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Poole me once, blame him. Poole me twice…

By Staff
Bob Ingram, Capitol Scene
MONTGOMERY — After a half century in which I have seen all sorts of disgusting behavior by our so-called public servants, very few things surprise me any more. I have grown calloused. But the recent conduct of See. Phil Poole, D-Moundville and Dr. Paul Hubbert of the AEA almost made me nauseous.
You perhaps know the story, but it needs re-visiting. See. Poole was one of seven Democratic senators who had agreed to join 12 Republicans to elect one of their own as president pro tem.
On the night before the critical vote See. Rodger Smitherman, D-Birmingham, switched his vote, leaving the coalition still holding a slim 18-17 margin. But on Monday morning, a little more than an hour before the vote, See. Poole announced he too was switching his vote.
The reaction of those he had turned his back on was unusually harsh — he was called a liar, a man whose word was worthless, a man who wouldn't “stay hitched”.
Now we know why Poole did what he did. On the day before he switched, Poole was given a $10,000 contribution by Dr. Paul Hubbert of the AEA. And nobody is more interested in seeing the Democrats prevail in the Senate than Hubbert.
Dr. Hubbert did not deny making the contribution to Poole but incredibly he said it “had no connection” with Poole switching his vote. If Hubbert said that with a straight face he deserves to win an Oscar in the Best Actor category.
That See. Poole didn't stay hitched should have come as no surprise. Eight years ago on the eve of a similar vote in the Senate he had changed his mind only hours before the vote after being promised millions of dollars in road contracts for his district. This time his price had dropped to $10,000.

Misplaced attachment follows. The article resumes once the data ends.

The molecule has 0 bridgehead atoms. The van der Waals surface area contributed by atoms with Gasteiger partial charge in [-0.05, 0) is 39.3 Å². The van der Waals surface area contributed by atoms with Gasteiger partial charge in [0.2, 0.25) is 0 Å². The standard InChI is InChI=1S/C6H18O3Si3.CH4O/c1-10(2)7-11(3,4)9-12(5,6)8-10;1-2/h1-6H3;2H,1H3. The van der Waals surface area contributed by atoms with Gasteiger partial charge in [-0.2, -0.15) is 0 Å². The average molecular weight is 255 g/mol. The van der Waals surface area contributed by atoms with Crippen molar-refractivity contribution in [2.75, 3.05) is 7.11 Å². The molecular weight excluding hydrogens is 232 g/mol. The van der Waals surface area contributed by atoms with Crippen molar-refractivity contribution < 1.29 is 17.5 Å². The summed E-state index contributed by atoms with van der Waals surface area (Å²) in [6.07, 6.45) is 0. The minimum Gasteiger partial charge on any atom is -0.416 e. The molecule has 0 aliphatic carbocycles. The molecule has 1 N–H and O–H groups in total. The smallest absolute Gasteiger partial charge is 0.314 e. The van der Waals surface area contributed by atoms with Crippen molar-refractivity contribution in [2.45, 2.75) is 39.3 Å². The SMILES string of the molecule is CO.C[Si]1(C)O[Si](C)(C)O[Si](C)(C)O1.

Former Lt. Gov. Steve Windom, who was the victim of the Poole switch in 1999, came up with perhaps the best quote on this latest development: “Poole me once, blame him, Poole me twice, blame me.” Said another senator: “Poole should have a business card which says “Have Vote Will Sell.”
It is for this reason that Holmes is so upset. He is howling in protest that Folsom has named only one African-American to his staff; and worse, that she occupies the lowest ranking position in the office.
As he pointed out, without the solid support of black voters, Folsom would not have come close to beating Republican Luther Strange in November.
For the record, in the 10 predominantly black counties in Alabama Folsom outpolled Strange by a whopping 44,000 to 15,000 margin. Statewide the black vote went about 90 percent to 10 percent for the Democratic nominees.
If I made up such a list, be sure a name included on it would be my buddy Fuller Kimbrell. Old-time politicos remember the name: Kimbrell was a state senator, finance director in the second Folsom administration, and a major behind-the-scenes player in Democratic politics for decades.
Fuller is now 97, an age when most folks would be enjoying the fruits of their labors. Not my buddy, though. He has just finished his second book and knowing him, you will probably be seeing him at a book signing in every corner of the state.
I am not talking about some paperback lightweight book, either. I am talking about a 500-page hard cover book with some wonderful photographs.
His latest effort is entitled “You Won't Believe It But It's So” and includes a long look back at his growing up days in Fayette County as well as his experiences in state politics. The foreword is written by former Gov. Albert Brewer.
I am not in the book-selling business and Fuller sure doesn't need the money, but if you like Alabama history and politics this book is a wonderful stroll down memory lane.

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